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Visual Studio Live! Orlando - impressions from the event by the free pass winner Peter Kuhn

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Peter Kuhn
Peter Kuhn
Joined Jan 05, 2011
Articles:   43
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0 comments   /   posted on Dec 14, 2012
Categories:   General
Join the fun Zombie Survival challenge by Visual Studio Live! Orlando and SilverlightShow to win a free Imaging Developer Toolkit by LEADTOOLS ($2,495 value)

This week I attended a Live 360! conference in Florida for which I won a free pass in SilverlightShow's "Futuristic Challenge" a few weeks ago [1]. Arriving in Orlando was quite a shock for me at first. Back in Germany we struggled with snow storms and less than zero degrees during the last weeks, so the 25°C in Orlando combined with a high humidity was crushing. Another shock was imminent when I entered the Loews Hotel where the Live! 360 conference was hosted: air conditioning on full throttle cooled down the whole building to what felt like entering a freezer, something that was especially apparent when you had to walk from the main building to the lunch tent outside, fighting a massive wall of hot and moist air on your way. During the sessions A/C was cranked up even more so despite several layers of clothes, I and others often shuddered – fortunately only because of the low temperatures, not out of the presented content :).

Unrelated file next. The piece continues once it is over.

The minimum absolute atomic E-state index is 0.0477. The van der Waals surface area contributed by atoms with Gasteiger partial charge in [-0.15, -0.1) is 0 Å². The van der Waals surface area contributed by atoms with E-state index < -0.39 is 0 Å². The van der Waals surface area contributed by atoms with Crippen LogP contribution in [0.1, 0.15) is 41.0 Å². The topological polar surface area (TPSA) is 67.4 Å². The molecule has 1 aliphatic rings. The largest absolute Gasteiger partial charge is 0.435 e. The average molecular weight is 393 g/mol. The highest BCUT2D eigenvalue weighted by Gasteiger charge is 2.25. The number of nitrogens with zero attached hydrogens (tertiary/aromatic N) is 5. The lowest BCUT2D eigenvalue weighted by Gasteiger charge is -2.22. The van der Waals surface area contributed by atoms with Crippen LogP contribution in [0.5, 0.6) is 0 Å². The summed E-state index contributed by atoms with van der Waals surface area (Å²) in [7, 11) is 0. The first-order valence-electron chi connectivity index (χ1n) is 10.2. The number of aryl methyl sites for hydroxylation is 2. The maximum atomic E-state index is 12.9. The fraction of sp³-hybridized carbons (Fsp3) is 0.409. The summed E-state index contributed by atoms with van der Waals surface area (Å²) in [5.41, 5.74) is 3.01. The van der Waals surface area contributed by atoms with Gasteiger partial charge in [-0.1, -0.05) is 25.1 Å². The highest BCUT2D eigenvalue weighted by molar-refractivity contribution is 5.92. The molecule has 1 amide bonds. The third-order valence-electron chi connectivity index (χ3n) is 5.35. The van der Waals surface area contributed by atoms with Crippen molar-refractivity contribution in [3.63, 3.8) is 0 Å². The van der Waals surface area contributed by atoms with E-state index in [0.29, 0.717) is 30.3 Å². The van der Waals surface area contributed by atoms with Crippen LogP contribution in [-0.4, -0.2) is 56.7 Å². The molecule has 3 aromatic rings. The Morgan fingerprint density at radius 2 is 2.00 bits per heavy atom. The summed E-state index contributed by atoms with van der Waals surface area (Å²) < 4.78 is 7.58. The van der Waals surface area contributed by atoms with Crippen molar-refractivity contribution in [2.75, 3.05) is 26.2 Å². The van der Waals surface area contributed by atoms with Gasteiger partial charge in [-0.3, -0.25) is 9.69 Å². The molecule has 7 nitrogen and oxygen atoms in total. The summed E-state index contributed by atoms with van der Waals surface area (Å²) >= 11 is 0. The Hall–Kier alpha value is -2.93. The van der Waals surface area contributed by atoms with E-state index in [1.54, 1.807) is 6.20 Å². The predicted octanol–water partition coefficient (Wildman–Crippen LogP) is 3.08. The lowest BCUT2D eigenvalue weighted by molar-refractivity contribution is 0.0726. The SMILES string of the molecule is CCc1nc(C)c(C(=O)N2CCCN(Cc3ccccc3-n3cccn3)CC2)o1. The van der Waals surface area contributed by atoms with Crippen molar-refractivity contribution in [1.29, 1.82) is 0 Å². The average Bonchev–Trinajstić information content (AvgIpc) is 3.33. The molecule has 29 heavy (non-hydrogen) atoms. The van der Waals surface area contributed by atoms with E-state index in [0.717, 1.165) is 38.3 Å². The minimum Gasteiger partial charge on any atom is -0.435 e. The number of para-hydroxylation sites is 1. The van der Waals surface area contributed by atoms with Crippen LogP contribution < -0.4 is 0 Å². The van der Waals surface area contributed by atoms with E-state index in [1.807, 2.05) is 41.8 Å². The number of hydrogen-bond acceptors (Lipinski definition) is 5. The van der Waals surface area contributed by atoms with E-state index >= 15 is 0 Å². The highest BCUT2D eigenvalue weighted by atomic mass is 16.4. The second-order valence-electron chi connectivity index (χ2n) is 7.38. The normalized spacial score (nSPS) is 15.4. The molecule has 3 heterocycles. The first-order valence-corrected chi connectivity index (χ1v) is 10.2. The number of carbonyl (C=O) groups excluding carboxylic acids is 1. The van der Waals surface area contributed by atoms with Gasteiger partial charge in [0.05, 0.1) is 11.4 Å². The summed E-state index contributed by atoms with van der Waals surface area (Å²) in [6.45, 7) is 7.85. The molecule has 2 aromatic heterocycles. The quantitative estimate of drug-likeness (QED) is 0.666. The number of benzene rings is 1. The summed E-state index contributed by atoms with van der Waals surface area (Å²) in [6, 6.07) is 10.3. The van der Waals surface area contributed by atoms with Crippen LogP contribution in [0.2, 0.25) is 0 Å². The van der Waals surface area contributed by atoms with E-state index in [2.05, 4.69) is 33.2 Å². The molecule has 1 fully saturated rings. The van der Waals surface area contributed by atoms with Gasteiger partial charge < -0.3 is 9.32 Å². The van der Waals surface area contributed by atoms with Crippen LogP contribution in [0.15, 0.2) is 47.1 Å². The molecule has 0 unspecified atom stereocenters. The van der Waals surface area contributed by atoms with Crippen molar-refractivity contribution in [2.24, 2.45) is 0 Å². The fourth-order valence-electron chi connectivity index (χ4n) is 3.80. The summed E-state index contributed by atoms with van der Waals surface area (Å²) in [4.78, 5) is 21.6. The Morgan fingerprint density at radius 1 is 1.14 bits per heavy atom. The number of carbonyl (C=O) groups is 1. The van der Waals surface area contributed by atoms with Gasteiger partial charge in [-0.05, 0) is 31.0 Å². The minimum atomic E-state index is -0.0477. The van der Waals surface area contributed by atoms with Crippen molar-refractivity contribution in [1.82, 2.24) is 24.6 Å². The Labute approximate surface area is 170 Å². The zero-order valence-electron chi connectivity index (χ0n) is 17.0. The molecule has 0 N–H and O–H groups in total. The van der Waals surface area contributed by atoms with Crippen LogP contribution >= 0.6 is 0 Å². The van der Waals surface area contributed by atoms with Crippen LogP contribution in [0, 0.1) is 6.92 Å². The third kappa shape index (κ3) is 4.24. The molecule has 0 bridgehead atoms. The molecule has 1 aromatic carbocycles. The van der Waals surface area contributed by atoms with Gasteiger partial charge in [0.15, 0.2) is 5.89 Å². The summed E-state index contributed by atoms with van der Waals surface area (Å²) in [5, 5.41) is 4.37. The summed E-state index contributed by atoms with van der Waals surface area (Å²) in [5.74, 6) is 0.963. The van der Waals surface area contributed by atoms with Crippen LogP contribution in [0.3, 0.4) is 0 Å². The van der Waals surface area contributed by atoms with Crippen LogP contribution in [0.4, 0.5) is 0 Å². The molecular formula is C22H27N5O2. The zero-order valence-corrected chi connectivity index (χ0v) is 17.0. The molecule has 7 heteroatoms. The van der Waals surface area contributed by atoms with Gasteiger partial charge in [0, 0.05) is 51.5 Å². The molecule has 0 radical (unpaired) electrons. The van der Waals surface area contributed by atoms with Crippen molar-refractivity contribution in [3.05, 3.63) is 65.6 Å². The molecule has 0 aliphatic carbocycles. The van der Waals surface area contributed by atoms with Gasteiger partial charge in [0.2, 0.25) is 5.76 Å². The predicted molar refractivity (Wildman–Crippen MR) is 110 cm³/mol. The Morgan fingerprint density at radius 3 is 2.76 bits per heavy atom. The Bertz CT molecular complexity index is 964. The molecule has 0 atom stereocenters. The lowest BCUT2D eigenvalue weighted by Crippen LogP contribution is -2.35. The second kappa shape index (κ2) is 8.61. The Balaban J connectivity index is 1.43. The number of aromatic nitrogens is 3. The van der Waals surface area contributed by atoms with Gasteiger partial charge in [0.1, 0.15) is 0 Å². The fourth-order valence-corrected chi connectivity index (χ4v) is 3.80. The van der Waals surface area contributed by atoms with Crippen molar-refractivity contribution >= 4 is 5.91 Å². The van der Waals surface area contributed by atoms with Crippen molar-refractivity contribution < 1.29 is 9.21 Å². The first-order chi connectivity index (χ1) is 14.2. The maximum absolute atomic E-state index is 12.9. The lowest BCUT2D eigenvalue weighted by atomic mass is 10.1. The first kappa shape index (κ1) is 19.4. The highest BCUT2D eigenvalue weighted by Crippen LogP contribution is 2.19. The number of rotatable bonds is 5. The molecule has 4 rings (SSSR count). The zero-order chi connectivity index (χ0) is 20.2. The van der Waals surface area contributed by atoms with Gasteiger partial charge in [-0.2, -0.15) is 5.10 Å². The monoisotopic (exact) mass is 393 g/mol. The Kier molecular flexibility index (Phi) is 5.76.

The hotel itself is located next to the Universal Studios entertainment parks and has a spectacular scenery just a dozen steps away from the conference area entrance – you could often see attendees sit there before the sessions and during breaks, enjoying the warm and sunny weather (at least until day three when we had a significant drop in temperatures).

The Conference

One of the greatest details about the Live! 360 event is that you practically get four conferences in one. In particular, you could freely choose from and match and mix sessions from four separate tracks:

  • Visual Studio
  • Cloud and Virtualization
  • SharePoint
  • SQL Server

All of the tracks were physically located and hosted very close to each other so you could easily jump back and forth without losing time – I was afraid you'd have to walk long distances and lose precious networking time but that absolutely was not the case, everything was set up perfectly, with a big meeting area in between all the different track areas: